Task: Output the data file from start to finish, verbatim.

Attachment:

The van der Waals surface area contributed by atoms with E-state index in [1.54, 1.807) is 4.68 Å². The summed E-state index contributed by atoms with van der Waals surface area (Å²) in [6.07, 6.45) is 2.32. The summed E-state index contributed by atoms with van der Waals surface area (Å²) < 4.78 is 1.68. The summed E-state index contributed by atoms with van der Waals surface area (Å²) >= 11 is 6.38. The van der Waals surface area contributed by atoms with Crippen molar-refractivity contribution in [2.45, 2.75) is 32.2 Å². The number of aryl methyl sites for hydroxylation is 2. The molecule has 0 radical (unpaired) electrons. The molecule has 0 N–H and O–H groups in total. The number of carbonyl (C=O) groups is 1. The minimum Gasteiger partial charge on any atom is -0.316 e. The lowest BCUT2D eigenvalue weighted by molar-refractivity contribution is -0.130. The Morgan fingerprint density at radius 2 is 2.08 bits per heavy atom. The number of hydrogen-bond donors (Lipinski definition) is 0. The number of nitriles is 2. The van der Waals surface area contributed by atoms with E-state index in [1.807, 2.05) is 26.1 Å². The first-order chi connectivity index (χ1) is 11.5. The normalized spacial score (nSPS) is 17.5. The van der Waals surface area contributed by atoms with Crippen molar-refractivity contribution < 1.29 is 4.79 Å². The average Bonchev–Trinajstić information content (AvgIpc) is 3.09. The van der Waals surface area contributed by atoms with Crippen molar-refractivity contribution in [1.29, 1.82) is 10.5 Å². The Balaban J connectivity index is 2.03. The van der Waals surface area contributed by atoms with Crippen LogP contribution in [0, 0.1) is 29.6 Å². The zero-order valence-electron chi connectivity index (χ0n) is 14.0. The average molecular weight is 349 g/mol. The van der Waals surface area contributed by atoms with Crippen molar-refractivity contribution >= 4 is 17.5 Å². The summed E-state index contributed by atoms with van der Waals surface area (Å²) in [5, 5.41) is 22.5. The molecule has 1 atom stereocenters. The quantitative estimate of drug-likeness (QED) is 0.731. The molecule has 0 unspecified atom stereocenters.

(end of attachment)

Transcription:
The van der Waals surface area contributed by atoms with E-state index in [1.54, 1.807) is 4.68 Å². The summed E-state index contributed by atoms with van der Waals surface area (Å²) in [6.07, 6.45) is 2.32. The summed E-state index contributed by atoms with van der Waals surface area (Å²) < 4.78 is 1.68. The summed E-state index contributed by atoms with van der Waals surface area (Å²) >= 11 is 6.38. The van der Waals surface area contributed by atoms with Crippen molar-refractivity contribution in [2.45, 2.75) is 32.2 Å². The number of aryl methyl sites for hydroxylation is 2. The molecule has 0 radical (unpaired) electrons. The molecule has 0 N–H and O–H groups in total. The number of carbonyl (C=O) groups is 1. The minimum Gasteiger partial charge on any atom is -0.316 e. The lowest BCUT2D eigenvalue weighted by molar-refractivity contribution is -0.130. The Morgan fingerprint density at radius 2 is 2.08 bits per heavy atom. The number of hydrogen-bond donors (Lipinski definition) is 0. The number of nitriles is 2. The van der Waals surface area contributed by atoms with E-state index in [1.807, 2.05) is 26.1 Å². The first-order chi connectivity index (χ1) is 11.5. The normalized spacial score (nSPS) is 17.5. The van der Waals surface area contributed by atoms with Crippen molar-refractivity contribution < 1.29 is 4.79 Å². The average Bonchev–Trinajstić information content (AvgIpc) is 3.09. The van der Waals surface area contributed by atoms with Crippen molar-refractivity contribution in [1.29, 1.82) is 10.5 Å². The Balaban J connectivity index is 2.03. The van der Waals surface area contributed by atoms with Crippen LogP contribution in [0, 0.1) is 29.6 Å². The zero-order valence-electron chi connectivity index (χ0n) is 14.0. The average molecular weight is 349 g/mol. The van der Waals surface area contributed by atoms with Crippen molar-refractivity contribution >= 4 is 17.5 Å². The summed E-state index contributed by atoms with van der Waals surface area (Å²) in [5, 5.41) is 22.5. The molecule has 1 atom stereocenters. The quantitative estimate of drug-likeness (QED) is 0.731. The molecule has 0 unspecified atom stereocenters.